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Parliament's guidelines for the 2021 EU budget: Section III – European Commission

11-06-2020

The 2021 EU budget should be the first one under the new Multiannual Financial Framework (MFF) for 2021 to 2027. The European Parliament contributes to the preparation of proposals for the forthcoming year's budget for the European Union through the adoption of its 'guidelines'. The draft guidelines, as adopted by the Committee on Budgets, outline the Parliament's priorities for the Union's 2021 budget: mitigating the effects of the Covid 19 outbreak and supporting the recovery, built on the European ...

The 2021 EU budget should be the first one under the new Multiannual Financial Framework (MFF) for 2021 to 2027. The European Parliament contributes to the preparation of proposals for the forthcoming year's budget for the European Union through the adoption of its 'guidelines'. The draft guidelines, as adopted by the Committee on Budgets, outline the Parliament's priorities for the Union's 2021 budget: mitigating the effects of the Covid 19 outbreak and supporting the recovery, built on the European Green Deal and digital transformation. Parliament is expected to adopt its guidelines during the June plenary session, ahead of the Commission's adoption of its proposal for the draft 2021 budget, scheduled for 24 June 2020.

Amending budget No 3/2020: 2019 surplus

11-06-2020

Draft Amending Budget No 3/2020 (DAB 3/2020) to the general budget 2020 enters the surplus resulting from implementation of the 2019 budget as revenue into the EU's 2020 budget. The 2019 surplus totals over €3.2 billion (as compared to €1.8 billion in 2018 and €0.56 billion in 2017). It consists mostly of higher than expected revenues, and underspending on the expenditure side. Inclusion of the surplus will reduce the gross national income contributions of Member States (including the United Kingdom ...

Draft Amending Budget No 3/2020 (DAB 3/2020) to the general budget 2020 enters the surplus resulting from implementation of the 2019 budget as revenue into the EU's 2020 budget. The 2019 surplus totals over €3.2 billion (as compared to €1.8 billion in 2018 and €0.56 billion in 2017). It consists mostly of higher than expected revenues, and underspending on the expenditure side. Inclusion of the surplus will reduce the gross national income contributions of Member States (including the United Kingdom) to the 2020 EU budget accordingly. The European Parliament is expected to vote on the Council position on DAB 3/2020 during its June plenary session.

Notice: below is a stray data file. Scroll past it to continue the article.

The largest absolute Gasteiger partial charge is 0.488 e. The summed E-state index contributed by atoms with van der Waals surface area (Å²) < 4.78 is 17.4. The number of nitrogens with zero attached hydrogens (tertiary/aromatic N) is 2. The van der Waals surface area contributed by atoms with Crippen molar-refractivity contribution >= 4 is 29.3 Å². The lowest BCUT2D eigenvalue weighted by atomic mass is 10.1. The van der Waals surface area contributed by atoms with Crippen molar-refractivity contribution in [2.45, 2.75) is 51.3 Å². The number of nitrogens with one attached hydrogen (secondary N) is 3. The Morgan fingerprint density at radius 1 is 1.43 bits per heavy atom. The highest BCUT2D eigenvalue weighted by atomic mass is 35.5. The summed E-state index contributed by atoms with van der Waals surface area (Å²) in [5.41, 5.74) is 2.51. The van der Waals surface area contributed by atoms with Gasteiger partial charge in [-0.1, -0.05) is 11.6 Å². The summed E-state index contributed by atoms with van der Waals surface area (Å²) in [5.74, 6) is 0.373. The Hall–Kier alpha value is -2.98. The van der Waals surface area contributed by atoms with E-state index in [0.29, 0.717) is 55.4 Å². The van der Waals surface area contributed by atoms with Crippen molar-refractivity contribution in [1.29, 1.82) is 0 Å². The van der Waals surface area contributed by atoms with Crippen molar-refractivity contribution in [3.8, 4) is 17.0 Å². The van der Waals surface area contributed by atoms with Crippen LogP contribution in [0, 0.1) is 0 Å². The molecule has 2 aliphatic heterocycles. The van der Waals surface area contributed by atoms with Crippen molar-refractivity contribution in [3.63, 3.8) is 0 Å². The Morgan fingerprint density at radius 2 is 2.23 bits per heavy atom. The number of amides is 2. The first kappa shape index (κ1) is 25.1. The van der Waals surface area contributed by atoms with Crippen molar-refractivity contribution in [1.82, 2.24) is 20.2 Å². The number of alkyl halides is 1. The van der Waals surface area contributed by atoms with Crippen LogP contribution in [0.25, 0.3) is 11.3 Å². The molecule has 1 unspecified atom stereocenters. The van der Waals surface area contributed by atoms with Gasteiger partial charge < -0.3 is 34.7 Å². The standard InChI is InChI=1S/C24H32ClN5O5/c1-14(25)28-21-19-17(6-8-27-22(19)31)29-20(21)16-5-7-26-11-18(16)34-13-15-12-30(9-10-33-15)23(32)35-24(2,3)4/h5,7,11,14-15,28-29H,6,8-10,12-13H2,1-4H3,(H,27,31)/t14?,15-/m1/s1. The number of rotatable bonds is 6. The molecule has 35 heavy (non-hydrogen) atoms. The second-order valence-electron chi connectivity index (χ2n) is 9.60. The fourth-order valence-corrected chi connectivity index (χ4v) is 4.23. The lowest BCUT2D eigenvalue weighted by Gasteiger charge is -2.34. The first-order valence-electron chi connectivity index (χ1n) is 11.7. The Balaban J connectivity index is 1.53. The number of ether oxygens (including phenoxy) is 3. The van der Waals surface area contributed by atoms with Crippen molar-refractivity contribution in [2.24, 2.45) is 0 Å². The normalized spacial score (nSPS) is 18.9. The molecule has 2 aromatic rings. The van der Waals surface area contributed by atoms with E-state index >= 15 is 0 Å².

Mobilisation of the European Globalisation Adjustment Fund – Technical assistance

11-06-2020

The European Commission has proposed to mobilise €345 000 for technical assistance to the European Globalisation Adjustment Fund (EGF). The European Parliament’s Committee on Budgets backs this proposal, underlining that the EGF can be used to support permanently dismissed workers and the self-employed in the context of the global crisis caused by the Covid-19 pandemic. Parliament is expected to vote on this proposal during the June plenary session.

The European Commission has proposed to mobilise €345 000 for technical assistance to the European Globalisation Adjustment Fund (EGF). The European Parliament’s Committee on Budgets backs this proposal, underlining that the EGF can be used to support permanently dismissed workers and the self-employed in the context of the global crisis caused by the Covid-19 pandemic. Parliament is expected to vote on this proposal during the June plenary session.

Three critical issues in EU-UK relations

08-06-2020

Following the withdrawal of the United Kingdom (UK) from the European Union (EU) on 1 February 2020, the EU and the UK launched negotiations on a new partnership agreement, to come into effect at the end of the transition period, scheduled for 31 December 2020. The negotiations are intended to address nearly all the domains covered in the Political Declaration negotiated by both parties alongside the Withdrawal Agreement, including trade and economics, fisheries, thematic cooperation, and internal ...